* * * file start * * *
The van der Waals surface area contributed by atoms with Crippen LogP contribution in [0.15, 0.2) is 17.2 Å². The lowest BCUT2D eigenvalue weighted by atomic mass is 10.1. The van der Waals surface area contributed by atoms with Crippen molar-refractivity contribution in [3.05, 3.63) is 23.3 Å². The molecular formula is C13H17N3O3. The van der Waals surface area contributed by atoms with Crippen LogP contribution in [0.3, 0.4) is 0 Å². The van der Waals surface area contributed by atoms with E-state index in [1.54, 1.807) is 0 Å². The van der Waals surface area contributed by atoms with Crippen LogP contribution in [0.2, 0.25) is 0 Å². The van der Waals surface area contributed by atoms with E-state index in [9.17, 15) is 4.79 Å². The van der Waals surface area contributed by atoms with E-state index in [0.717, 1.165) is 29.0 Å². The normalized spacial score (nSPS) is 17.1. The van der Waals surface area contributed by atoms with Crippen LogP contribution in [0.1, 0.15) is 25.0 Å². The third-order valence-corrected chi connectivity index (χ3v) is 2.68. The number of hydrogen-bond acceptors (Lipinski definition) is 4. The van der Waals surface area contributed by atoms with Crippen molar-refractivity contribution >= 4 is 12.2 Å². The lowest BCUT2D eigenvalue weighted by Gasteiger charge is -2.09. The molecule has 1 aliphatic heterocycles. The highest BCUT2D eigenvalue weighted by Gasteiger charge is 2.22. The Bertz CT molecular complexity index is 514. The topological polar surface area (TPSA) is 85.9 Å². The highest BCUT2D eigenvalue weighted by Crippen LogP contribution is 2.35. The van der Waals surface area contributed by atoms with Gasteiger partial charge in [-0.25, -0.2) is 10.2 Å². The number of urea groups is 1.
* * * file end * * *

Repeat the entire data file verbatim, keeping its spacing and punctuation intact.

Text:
The van der Waals surface area contributed by atoms with Crippen LogP contribution in [0.15, 0.2) is 17.2 Å². The lowest BCUT2D eigenvalue weighted by atomic mass is 10.1. The van der Waals surface area contributed by atoms with Crippen molar-refractivity contribution in [3.05, 3.63) is 23.3 Å². The molecular formula is C13H17N3O3. The van der Waals surface area contributed by atoms with Crippen LogP contribution in [0.3, 0.4) is 0 Å². The van der Waals surface area contributed by atoms with E-state index in [1.54, 1.807) is 0 Å². The van der Waals surface area contributed by atoms with Crippen LogP contribution in [0.2, 0.25) is 0 Å². The van der Waals surface area contributed by atoms with E-state index in [9.17, 15) is 4.79 Å². The van der Waals surface area contributed by atoms with E-state index in [0.717, 1.165) is 29.0 Å². The normalized spacial score (nSPS) is 17.1. The van der Waals surface area contributed by atoms with Crippen LogP contribution in [0.1, 0.15) is 25.0 Å². The third-order valence-corrected chi connectivity index (χ3v) is 2.68. The number of hydrogen-bond acceptors (Lipinski definition) is 4. The van der Waals surface area contributed by atoms with Crippen molar-refractivity contribution >= 4 is 12.2 Å². The lowest BCUT2D eigenvalue weighted by Gasteiger charge is -2.09. The molecule has 1 aliphatic heterocycles. The highest BCUT2D eigenvalue weighted by Gasteiger charge is 2.22. The Bertz CT molecular complexity index is 514. The topological polar surface area (TPSA) is 85.9 Å². The highest BCUT2D eigenvalue weighted by Crippen LogP contribution is 2.35. The van der Waals surface area contributed by atoms with Gasteiger partial charge in [-0.25, -0.2) is 10.2 Å². The number of urea groups is 1.